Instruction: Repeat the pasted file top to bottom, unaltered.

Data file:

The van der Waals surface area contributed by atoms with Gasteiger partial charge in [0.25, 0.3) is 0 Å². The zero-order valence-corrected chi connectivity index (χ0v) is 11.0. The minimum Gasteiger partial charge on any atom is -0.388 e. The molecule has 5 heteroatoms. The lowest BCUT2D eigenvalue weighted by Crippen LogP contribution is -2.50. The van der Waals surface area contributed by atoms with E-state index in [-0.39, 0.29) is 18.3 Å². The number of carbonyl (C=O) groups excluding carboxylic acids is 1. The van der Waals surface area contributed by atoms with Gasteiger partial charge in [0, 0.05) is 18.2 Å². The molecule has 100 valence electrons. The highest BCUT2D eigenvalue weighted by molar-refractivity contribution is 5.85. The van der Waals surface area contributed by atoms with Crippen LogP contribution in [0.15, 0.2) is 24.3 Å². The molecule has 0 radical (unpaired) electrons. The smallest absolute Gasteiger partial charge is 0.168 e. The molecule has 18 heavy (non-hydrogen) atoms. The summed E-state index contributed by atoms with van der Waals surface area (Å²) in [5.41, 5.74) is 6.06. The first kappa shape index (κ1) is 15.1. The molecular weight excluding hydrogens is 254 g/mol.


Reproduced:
The van der Waals surface area contributed by atoms with Gasteiger partial charge in [0.25, 0.3) is 0 Å². The zero-order valence-corrected chi connectivity index (χ0v) is 11.0. The minimum Gasteiger partial charge on any atom is -0.388 e. The molecule has 5 heteroatoms. The lowest BCUT2D eigenvalue weighted by Crippen LogP contribution is -2.50. The van der Waals surface area contributed by atoms with E-state index in [-0.39, 0.29) is 18.3 Å². The number of carbonyl (C=O) groups excluding carboxylic acids is 1. The van der Waals surface area contributed by atoms with Gasteiger partial charge in [0, 0.05) is 18.2 Å². The molecule has 100 valence electrons. The highest BCUT2D eigenvalue weighted by molar-refractivity contribution is 5.85. The van der Waals surface area contributed by atoms with Crippen LogP contribution in [0.15, 0.2) is 24.3 Å². The molecule has 0 radical (unpaired) electrons. The smallest absolute Gasteiger partial charge is 0.168 e. The molecule has 18 heavy (non-hydrogen) atoms. The summed E-state index contributed by atoms with van der Waals surface area (Å²) in [5.41, 5.74) is 6.06. The first kappa shape index (κ1) is 15.1. The molecular weight excluding hydrogens is 254 g/mol.